Award for Arts Writing
The Arts Club of Washington has named Anne-Marie O’Connor the winner of the Seventh Annual Marfield Prize, National Award for Arts Writing for her book, The Lady in Gold: The Extraordinary Tale of Gustav Klimt’s Masterpiece, Portrait of Adele Bloch-Bauer (Knopf: 2012). The $10,000 award is unique in the world of publishing, and is one of the country’s largest literary prizes given to a single author. The Lady in Gold was selected from among four finalist titles that also included Michael Dirda, On Conan Doyle: Or, the Whole Art of Storytelling (Princeton University Press); Timothy Egan, The Short Nights of the Shadow Catcher: The Epic Life and Immortal Photographs of Edward Curtis (Houghton Mifflin Harcourt); and David Thomson, The Big Screen: The Story of the Movies (Farrar, Straus and Giroux).
Ms. O’Connor will be honored on Thursday, May 23, 2013 at a dinner at the Arts Club, 2017 I Street, NW, Washington, D.C. On Wednesday, May 22, 2013 at 7:30 p.m., she will speak about her book in a free public program at the Club. The author will also speak with students at Duke Ellington School of the Arts while she in DC.
The Lady in Gold tells the story of Gustav Klimt’s Portrait of Adele Bloch-Bauer, one of the most emblematic portraits of its time; of the beautiful, seductive Viennese Jewish salon hostess who sat for it; the notorious artist who painted it; the now vanished turn-of-the-century Vienna that shaped it; and the strange twisted fate that befell it: stolen by Nazis and renamed The Lady in Gold, the painting became the subject of a decade-long litigation between the Austrian government and the Bloch-Bauer heirs that went before the US Supreme Court, whose decision had profound ramifications for the art world.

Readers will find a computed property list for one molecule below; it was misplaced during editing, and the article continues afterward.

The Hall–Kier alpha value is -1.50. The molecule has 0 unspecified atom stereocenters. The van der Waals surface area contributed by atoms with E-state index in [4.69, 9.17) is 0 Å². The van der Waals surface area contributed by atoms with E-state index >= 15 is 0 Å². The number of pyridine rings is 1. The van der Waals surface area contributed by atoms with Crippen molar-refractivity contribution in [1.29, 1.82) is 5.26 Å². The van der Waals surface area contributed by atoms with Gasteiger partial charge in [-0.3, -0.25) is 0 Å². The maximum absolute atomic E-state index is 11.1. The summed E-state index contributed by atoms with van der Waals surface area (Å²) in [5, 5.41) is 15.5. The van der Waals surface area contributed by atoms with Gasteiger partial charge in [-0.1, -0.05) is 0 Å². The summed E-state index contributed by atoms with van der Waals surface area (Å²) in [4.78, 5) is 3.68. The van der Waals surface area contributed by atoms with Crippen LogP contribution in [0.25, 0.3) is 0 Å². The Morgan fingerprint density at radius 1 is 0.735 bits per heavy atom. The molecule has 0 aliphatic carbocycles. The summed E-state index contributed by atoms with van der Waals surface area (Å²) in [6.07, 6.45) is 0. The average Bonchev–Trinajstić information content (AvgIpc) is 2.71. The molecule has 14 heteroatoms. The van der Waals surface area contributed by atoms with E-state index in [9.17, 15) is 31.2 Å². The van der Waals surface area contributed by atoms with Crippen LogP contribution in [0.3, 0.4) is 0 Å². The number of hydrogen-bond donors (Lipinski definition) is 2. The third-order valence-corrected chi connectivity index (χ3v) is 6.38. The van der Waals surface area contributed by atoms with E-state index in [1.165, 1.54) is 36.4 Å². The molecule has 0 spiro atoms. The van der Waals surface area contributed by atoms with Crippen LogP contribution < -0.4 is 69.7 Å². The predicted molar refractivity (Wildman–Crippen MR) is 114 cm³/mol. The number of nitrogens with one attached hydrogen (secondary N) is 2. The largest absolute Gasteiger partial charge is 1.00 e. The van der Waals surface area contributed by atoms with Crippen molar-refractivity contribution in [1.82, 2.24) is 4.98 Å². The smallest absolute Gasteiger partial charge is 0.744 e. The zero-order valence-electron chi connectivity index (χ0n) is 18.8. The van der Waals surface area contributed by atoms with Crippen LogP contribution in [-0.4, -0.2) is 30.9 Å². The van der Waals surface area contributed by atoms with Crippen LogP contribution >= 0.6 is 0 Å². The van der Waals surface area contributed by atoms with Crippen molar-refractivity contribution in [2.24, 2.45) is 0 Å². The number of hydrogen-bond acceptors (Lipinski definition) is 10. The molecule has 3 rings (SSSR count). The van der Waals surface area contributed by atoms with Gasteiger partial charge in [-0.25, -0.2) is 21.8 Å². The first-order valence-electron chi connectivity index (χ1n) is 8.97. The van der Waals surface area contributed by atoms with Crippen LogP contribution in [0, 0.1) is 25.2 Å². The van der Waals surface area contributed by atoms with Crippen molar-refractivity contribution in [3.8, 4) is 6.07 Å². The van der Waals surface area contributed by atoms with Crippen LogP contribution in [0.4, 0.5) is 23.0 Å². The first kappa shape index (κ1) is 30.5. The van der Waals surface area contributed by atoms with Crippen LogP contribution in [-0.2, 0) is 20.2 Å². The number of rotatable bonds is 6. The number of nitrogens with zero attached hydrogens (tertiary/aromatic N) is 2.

Ms. O’Connor attended Vassar College, studied painting at the San Francisco Art Institute, and graduated from the University of California, Berkeley. She was a foreign correspondent for Reuters and a staff writer for the Los Angeles Times for twelve years, and has written extensively on the Klimt painting and the Bloch-Bauer family’s efforts to recover its art collection. Her articles have appeared in Esquire, The Nation, and The Christian Science Monitor. She currently writes for The Washington Post from Mexico City.
About the National Award for Arts Writing
The National Award for Arts Writing is given annually by the Arts Club of Washington to the authors of a nonfiction book about the visual, literary or performing arts. Works first published in the United States during the previous calendar year are eligible for consideration. Created to generate broader interest in the arts among general readers, the award celebrates prose that is lucid, luminous, clear, and inspiring—writing that creates a strong connection with arts and artists. First given in 2006, the prize’s endowment was established by long-time Arts Club member Jeannie S. Marfield in honor of Florence Berryman and Helen Wharton.
Publishers, agents, or authors may submit books for consideration. The submission period for the 2013 award will begin in August 2013.
Photo credit: Araceli Garcia